I use a free terminal program called PuTTy for my serial, Telnet or SSH requirements.  It is a great piece of software!  You can get it from here:

I suggest people try it out - it's useful...

Anyway...back to the cool stuff.  Connect up your mbed to your PC and copy the compiled .bin file to your mbed and press the reset button.  If all is well the blue power / programming LED will flash and then the program will exit.  No other LEDs should be illuminated.  

If you load up PuTTy and point it towards your mbed serial terminal with the settings:

COMXX - 9600, n, 8, 1 with no flow control - where XX is the COM port number of your mbed you can view the output:

Open the terminal window and view the results...

Actually that was amazing for me...I couldn't get this to work for love nor money at first - I'm losing my touch!

If you remove your SD card and view it in a file explorer there will be a new directory on your SD card called mdir and inside this folder there will be a text file called sdtest.txt.  Open it and verify it is all correct.

If things are wrong and they often are...then the four LEDS at the bottom of the mbed will flash from outer to inner and the following messages will be shown in PuTTy:

The flashing LEDS of SD card failure...

If you see this then unfortunately something is wrong either with the wiring, the SD card or your mbed.  In my case I was struggling for a long time because I was using the unregulated +5V input to power the SD card.  My computer couldn't power both the mbed and the SD card.  As soon as I swapped to the regulated +5V everything worked perfectly.  If it doesn't work for you, all I can suggest is check check and re-check connections and then ask for help!  I didn't but perhaps I should have...I even checked the MOSI, MISO and SCK where occurring using an oscilloscope and a logic analyser.  I re-wired at least ten times and checked continuity with a multimeter.  It wasn't until I measured the voltages with a digital multimeter that I noticed that there was not enough voltage to power the SD card.  If I had been using a breakout board without a logic level converter and wired as shown in the schematic diagram this would have worked first time....No matter - all is working and well now and more information and confidence gained - bonus!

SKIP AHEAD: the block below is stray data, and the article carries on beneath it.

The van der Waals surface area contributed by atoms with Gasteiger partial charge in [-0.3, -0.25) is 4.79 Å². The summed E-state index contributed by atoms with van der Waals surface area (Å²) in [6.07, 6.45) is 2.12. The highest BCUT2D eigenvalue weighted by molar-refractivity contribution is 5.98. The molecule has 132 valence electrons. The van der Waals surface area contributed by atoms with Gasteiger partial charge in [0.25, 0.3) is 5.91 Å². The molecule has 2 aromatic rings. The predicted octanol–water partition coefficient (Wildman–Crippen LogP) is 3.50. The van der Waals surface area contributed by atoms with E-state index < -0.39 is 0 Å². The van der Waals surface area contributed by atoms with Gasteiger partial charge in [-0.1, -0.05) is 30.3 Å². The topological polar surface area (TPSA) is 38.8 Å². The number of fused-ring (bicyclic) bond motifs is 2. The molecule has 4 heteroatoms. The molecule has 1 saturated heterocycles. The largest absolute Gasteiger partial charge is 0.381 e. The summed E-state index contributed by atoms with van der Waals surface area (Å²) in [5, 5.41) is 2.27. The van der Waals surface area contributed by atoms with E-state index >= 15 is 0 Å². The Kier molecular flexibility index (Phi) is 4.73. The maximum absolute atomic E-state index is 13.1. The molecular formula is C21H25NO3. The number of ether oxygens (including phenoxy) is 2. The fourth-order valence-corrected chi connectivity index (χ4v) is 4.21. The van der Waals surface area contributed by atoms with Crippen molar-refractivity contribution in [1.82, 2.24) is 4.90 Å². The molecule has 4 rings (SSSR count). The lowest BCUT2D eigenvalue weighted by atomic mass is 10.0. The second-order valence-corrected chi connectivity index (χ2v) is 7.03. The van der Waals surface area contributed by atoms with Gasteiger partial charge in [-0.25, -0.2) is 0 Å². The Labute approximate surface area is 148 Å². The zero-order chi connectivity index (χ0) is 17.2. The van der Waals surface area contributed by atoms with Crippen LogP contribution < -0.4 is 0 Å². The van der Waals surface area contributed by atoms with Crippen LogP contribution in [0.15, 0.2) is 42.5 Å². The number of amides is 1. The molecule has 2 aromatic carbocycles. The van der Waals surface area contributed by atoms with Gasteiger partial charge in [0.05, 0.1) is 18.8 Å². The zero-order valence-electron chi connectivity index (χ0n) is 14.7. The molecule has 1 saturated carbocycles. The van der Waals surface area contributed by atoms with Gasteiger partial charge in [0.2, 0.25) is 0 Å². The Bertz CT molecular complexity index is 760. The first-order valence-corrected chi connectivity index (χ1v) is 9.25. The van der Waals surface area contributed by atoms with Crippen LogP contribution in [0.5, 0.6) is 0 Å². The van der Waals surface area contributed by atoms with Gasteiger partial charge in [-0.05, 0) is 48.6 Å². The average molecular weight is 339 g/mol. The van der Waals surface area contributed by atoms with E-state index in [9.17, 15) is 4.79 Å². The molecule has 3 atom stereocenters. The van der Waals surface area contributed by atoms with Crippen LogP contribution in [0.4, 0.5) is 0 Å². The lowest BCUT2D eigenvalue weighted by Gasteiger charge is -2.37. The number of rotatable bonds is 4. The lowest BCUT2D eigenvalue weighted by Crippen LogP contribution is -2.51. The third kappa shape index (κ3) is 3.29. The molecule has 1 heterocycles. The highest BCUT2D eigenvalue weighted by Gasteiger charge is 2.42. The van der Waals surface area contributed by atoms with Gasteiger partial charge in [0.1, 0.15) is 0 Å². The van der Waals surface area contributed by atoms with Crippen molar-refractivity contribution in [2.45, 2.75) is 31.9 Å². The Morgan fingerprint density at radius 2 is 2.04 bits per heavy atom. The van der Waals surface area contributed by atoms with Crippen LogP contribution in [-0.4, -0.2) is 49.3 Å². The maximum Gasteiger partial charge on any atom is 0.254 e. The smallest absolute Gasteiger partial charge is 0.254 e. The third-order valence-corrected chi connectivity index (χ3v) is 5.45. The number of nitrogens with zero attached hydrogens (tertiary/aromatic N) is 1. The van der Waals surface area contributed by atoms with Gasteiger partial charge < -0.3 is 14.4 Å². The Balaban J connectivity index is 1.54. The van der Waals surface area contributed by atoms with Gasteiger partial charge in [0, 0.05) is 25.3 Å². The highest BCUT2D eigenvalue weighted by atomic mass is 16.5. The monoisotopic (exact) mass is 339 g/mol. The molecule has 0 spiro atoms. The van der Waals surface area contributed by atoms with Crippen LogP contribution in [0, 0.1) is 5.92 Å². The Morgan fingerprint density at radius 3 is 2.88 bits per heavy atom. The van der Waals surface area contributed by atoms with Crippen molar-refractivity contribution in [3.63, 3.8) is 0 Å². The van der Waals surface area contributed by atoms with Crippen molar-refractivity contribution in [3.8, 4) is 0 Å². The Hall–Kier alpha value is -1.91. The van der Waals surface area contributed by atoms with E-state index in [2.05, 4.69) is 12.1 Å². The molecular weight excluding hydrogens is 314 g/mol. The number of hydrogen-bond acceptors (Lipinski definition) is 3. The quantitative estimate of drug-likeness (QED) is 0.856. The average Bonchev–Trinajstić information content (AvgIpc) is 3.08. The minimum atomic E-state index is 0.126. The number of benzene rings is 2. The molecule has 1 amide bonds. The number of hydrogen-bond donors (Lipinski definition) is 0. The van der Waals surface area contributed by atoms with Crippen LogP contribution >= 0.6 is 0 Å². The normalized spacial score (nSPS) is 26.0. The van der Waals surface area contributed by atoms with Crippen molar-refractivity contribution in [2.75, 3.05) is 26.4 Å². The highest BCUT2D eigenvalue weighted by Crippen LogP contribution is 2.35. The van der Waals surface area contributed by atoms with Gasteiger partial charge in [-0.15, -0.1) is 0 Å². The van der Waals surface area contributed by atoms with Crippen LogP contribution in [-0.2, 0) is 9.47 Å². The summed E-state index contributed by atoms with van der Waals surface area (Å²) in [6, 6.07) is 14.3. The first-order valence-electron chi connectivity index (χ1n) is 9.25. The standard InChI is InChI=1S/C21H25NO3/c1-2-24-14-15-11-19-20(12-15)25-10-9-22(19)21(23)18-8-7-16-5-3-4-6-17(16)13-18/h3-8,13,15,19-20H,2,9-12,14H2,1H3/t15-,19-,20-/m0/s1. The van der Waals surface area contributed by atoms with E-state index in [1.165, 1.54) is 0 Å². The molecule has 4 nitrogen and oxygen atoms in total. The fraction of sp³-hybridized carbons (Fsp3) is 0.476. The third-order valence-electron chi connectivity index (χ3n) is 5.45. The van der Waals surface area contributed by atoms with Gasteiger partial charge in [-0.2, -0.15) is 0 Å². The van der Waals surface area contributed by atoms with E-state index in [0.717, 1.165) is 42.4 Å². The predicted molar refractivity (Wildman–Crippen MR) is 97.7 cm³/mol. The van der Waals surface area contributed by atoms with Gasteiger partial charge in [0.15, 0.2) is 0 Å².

There are so many reasons to want to log data to external memory with microcontrollers - it's the corner stone of instrumentation.  I'm going to turn this into a memory stick of sorts so that I just have to connect a USB cable to the mbed (not the programming cable) so that I can browse the SD card data!  Simples!

That's all for now people - take care


No comments :

Post a Comment